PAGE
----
At Ankura our philosophy is that prevention is ideal, but detection is a must. As more organizations are adopting cloud computing, security leaders should recognize that perimeter network defenses are no longer sufficient to prevent a serious cyber security breach. Organizations should consider Managed Detection and Response (MDR) servers to strengthen their defenses that can support:

  • End-point telemetry: Ability to log and monitor network endpoint activity such as laptops, desktops, and servers. Visibility into these processes gives organizations the ability to identify suspected or known threats in near real-time on the endpoint.
  • Network traffic and flow data: Capture the out and inbound communications between an organization’s network and the internet to identify any suspicious, anomalous, or potentially harmful connections outside the organization.
  • Cloud telemetryVisibility into cloud access and activity are key for a comprehensive security posture. Cloud telemetry involves activity associated with an organization’s resources or applications stored and delivered within their cloud.
  • Event log telemetry: Event logs are security logs produced by applications and software that manage activity across an organization’s network. Sources of these logs can include the firewall, VPNs, directories, Windows events, etc. Event log analysis can uncover suspicious or anomalous activity, and can also be used to enrich information and events from other security sources.


Security is a journey and not a destination. As threats continue to evolve, so should security. Each organization should engage with security experts to evaluate their cloud security posture in order to protect their cloud environment and the sensitive data stored within it. Proactive security will help detect and prevent security threats, ensure compliance with regulatory requirements, and respond quickly to security incidents.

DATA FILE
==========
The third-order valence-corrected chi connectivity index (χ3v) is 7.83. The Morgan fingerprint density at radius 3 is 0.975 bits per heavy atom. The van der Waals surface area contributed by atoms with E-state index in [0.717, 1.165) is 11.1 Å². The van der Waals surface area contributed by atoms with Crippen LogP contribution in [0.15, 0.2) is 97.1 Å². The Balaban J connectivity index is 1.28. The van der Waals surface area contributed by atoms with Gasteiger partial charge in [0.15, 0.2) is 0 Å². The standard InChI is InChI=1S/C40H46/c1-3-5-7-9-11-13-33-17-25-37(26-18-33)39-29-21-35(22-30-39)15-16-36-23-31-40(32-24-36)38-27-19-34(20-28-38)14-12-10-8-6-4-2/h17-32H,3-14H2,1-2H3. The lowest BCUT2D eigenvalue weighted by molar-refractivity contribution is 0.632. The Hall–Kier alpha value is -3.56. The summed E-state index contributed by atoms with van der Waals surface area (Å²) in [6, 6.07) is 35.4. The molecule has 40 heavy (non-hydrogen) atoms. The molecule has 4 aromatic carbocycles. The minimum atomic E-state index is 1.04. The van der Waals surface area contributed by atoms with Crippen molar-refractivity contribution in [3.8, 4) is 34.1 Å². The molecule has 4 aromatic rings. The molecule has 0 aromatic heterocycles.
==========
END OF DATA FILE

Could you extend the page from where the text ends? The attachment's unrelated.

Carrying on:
Ankura: How We Can Engage, Advise, Implement & Provide Value

Our ability to listen, assess as well as design and implement cloud security services can immediately add operational value. We pride ourselves in understanding our customers first and then designing cloud services with a hybrid approach including the implementation of security and real-time threat analytics systems available on-demand that can scale up and down in the cloud to minimize the cost of adoption. It can start with a conversation and a proof-of-value engagement that lets our clients determine what is best for their business.

[1] Gartner 2021: Forecast: Information Security and Risk Management, Worldwide, 2019-2025, 1Q21 Update.

[2] According to Fortinet’s 2021 Cloud Security Report


2019 Gartner Report

© Copyright 2023. The views expressed herein are those of the author(s) and not necessarily the views of Ankura Consulting Group, LLC., its management, its subsidiaries, its affiliates, or its other professionals. Ankura is not a law firm and cannot provide legal advice.


cyber response, cybersecurity & data privacy, data privacy & cyber risk, article